Stage Lighting Fundamentals

fundamentals of stage lighting

When we talked about lighting and lighting design we usually mean indoor, outdoor or architectural lighting. What about the stage lighting? Stage Lighting is usually the hidden part of lighting market. However, Stage Lighting is full of fun it needs well background and technical qualification. So, I am totally focused on searching for the Stage Lighting Fundamentals on web and guess what I found? There are a few of websites serve in this field. Due that, I started to plan about writing Stage Lighting Fundamentals in basic level. Hope the post will guide you well!


The method for selecting equipment is best started by completing a lighting design. Equipment can then be selected to fulfill this design. To design the lighting, several physical aspects of the equipment must be known along with the basic theories of stage lighting.


Indoor theatrical lighting is designed in a manner to emulate the natural highlights and shadows that are created by the sun, or similarly, the reflection of the sun by the moon. Without these shadows and highlights, the human eye will sense an incongruity, attempt to correct it in the mind and eventually tire and lose interest in viewing the object. Once this occurs the eye will move on to other objects to be refreshed, eventually this will allow audio contact to be broken as well. Proper highlights and shadows, at proper light levels, maintains longer eye and audio contact keeping the audiences attention focused on the event. This is important for plays, church services and even speakers from a podium. Below are several of the main components to implement this theory.

The Sun: The sun strikes the northern hemisphere at a relative 45 degree angle; this angle produces specific highlights and shadows that are considered normal through the constant viewing of this arrangement. The extreme intensity of the sun creates a strong highlight on one side of a three-dimensional surface and strong shadows on the remaining areas. In a theatrical design, this would be the “key” light. Since the sun is so intense, it also generates a great deal of reflected (or bounce) light off of the surrounding surfaces. This reflected light fills in the shadows on the remaining sides of the object; in a theatrical design, it would be called the “fill” light. The intensity of this fill light is less than the intensity of the key light. The sun produces a white light that, when reflected off a surface, picks up the coloration of that surface. This bounce light fills the shadows with this colored light. This becomes the basic justification of the colored lighting in Theatre. It would be easy to simulate the sun and shadows indoors if we had a lighting fixture that could produce the same intensity as the sun. Unfortunately, this fixture is not available and we must use multiple fixtures to simulate the same effect.

The Moon: The moon provides a similar source and angle of light, but there are some significant differences, as we know, between sunlight and moonlight. Because moonlight is reflected sunlight, it is less intense and does not create the same bounce or fill effect. Nighttime lighting has much more contrast, or shadows, than daytime lighting.


To duplicate the sun’s highlight and associated bounce light indoors, we must provide three lighting instruments as a minimum: one fixture to create the highlight (the key light) and two to create the associated fill light. The three fixtures can adequately illuminate a three-dimensional object on all sides. Though positions can vary, a basic design would include one fixture placed at a 45-degree angle above and 45 degrees to one side. This would be the key light. The second fixture at the same 45-degree angle above and to the side. A third light would be placed directly above or at a sharp angle to the rear, and this would also be a fill light (depending on its position, this is also known as a “downlight” or “backlight”). These three fixtures produce illumination that will be perceived to be similar to that of natural sunlight. The 45-degree angle is not unchangeable but keep in mind that extreme angles create extreme effects. A flat angle will create a generally shadowless light on the object, which is hard to control and tends to flatten the features of a person or object and creates a generally uninteresting kind of light. Conversely, an extremely sharp low angle of light from above or below will create exaggerated shadows on the face, which the eye is not accustomed to seeing. For example, a monster effect can be created by lighting a face from below, causing reversed shadows and an unnatural look.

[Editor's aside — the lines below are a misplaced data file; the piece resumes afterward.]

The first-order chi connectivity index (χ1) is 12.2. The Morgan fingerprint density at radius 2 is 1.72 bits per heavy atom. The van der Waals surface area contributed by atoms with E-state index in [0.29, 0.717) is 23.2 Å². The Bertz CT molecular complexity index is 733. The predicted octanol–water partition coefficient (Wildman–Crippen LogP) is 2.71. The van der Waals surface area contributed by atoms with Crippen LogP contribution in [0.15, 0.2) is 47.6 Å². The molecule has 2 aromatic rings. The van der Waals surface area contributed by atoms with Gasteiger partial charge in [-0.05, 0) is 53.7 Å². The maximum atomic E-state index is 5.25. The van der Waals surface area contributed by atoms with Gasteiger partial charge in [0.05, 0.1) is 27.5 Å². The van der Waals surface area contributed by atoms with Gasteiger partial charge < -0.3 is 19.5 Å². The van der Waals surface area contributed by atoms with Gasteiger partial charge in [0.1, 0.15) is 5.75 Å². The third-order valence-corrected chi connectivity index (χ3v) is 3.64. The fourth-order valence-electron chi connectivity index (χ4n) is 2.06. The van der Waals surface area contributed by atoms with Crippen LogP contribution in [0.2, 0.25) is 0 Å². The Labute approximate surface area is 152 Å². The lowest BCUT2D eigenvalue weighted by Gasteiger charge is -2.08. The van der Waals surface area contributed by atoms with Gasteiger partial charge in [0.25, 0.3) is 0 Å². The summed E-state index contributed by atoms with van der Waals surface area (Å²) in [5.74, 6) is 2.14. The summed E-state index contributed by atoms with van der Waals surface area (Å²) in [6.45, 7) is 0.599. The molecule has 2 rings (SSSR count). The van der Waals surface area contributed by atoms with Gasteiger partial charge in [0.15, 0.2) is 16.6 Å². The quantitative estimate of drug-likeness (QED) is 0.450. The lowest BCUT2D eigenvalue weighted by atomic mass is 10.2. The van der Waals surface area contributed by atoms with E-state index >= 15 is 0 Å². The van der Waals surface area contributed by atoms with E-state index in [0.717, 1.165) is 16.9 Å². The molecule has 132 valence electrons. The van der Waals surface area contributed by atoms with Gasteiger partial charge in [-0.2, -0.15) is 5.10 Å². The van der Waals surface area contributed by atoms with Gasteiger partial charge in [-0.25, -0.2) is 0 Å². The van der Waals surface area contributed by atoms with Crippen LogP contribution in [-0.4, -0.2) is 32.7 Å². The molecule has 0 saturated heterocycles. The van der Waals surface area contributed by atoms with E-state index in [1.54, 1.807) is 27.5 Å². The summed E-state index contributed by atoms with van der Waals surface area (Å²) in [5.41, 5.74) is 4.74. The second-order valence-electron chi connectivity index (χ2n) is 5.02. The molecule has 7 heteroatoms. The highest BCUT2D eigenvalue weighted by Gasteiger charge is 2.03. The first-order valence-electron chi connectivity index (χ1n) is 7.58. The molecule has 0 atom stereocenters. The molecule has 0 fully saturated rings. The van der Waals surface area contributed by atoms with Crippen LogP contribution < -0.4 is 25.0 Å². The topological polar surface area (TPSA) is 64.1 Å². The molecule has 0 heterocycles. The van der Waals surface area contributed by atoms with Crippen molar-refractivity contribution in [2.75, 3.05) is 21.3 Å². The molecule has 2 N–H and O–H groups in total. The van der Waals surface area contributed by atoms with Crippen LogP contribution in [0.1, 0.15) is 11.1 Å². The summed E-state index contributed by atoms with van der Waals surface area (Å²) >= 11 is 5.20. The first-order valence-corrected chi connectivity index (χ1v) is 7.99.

Straight on viewing, 3 point lighting.PNG ATTACHMENT DETAILS Straight on viewing, 3 point lighting

Straight on viewing, three fixture lighting

The lighting for a night scene uses the same set up and the same fixtures. The moon creates a similar angle of light; however, the lighting should be less intense. To provide more options and colors to your lighting setup, more fixtures are hung using the same principle. First try adding additional back or down lights to increase the fill from the back, then add fronts for more key and fill possibilities.


The above theory is a basic design for one direction of viewing. If there is seating on three sides of a platform, the theory remains the same but the minimum layout changes. Using only two fixtures from the front would provide the viewer sitting on the side either all key light or all fill light, thus defeating the modeling effect you are trying to create. It is necessary to maintain the key and fill relationship for all viewing angles to create the shadows and highlights needed to model the object. A four-light front lighting scheme  with two “keys” and two “fills,” provides this necessary relationship for ¾ round seating. The fill lights from the back remain the same.

Multiple Viewing Angle

One cost-effective option to the four-light system is the three-light system. Similar in theory to using four lights, three lights are positioned so that each viewing angle sees a key and a fill light. Two key lights from the sides and a fill light from the front will allow the fill light to perform double duty and provide each viewing angle with a key. Additional viewing angles would require additional fixtures using the same method.

four point lighting in stage lighting